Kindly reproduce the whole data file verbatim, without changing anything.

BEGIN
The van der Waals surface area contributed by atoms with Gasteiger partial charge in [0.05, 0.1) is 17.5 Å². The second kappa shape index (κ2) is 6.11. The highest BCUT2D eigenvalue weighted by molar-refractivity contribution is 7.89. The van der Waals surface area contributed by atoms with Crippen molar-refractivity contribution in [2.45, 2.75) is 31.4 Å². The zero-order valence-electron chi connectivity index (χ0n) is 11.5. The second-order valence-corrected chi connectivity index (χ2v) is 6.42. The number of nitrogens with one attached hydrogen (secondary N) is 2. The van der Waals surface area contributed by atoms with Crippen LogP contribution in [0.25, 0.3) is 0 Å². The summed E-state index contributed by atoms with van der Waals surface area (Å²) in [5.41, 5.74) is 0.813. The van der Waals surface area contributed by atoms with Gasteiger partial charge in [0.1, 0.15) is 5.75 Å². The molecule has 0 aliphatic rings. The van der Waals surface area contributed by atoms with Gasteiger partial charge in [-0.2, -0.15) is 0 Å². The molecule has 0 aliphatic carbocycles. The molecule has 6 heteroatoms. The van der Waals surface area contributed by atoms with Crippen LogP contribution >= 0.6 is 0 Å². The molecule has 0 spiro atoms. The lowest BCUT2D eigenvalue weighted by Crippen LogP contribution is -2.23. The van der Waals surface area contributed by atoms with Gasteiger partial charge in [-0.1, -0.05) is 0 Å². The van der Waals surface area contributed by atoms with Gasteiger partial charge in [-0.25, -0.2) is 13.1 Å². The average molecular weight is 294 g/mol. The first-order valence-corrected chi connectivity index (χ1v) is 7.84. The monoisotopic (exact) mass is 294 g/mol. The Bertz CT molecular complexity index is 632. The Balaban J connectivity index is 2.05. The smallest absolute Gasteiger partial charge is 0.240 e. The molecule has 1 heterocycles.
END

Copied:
The van der Waals surface area contributed by atoms with Gasteiger partial charge in [0.05, 0.1) is 17.5 Å². The second kappa shape index (κ2) is 6.11. The highest BCUT2D eigenvalue weighted by molar-refractivity contribution is 7.89. The van der Waals surface area contributed by atoms with Crippen molar-refractivity contribution in [2.45, 2.75) is 31.4 Å². The zero-order valence-electron chi connectivity index (χ0n) is 11.5. The second-order valence-corrected chi connectivity index (χ2v) is 6.42. The number of nitrogens with one attached hydrogen (secondary N) is 2. The van der Waals surface area contributed by atoms with Crippen LogP contribution in [0.25, 0.3) is 0 Å². The summed E-state index contributed by atoms with van der Waals surface area (Å²) in [5.41, 5.74) is 0.813. The van der Waals surface area contributed by atoms with Gasteiger partial charge in [0.1, 0.15) is 5.75 Å². The molecule has 0 aliphatic rings. The van der Waals surface area contributed by atoms with Gasteiger partial charge in [-0.2, -0.15) is 0 Å². The molecule has 0 aliphatic carbocycles. The molecule has 6 heteroatoms. The van der Waals surface area contributed by atoms with Crippen LogP contribution >= 0.6 is 0 Å². The molecule has 0 spiro atoms. The lowest BCUT2D eigenvalue weighted by Crippen LogP contribution is -2.23. The van der Waals surface area contributed by atoms with Gasteiger partial charge in [-0.1, -0.05) is 0 Å². The van der Waals surface area contributed by atoms with Gasteiger partial charge in [-0.25, -0.2) is 13.1 Å². The average molecular weight is 294 g/mol. The first-order valence-corrected chi connectivity index (χ1v) is 7.84. The monoisotopic (exact) mass is 294 g/mol. The Bertz CT molecular complexity index is 632. The Balaban J connectivity index is 2.05. The smallest absolute Gasteiger partial charge is 0.240 e. The molecule has 1 heterocycles.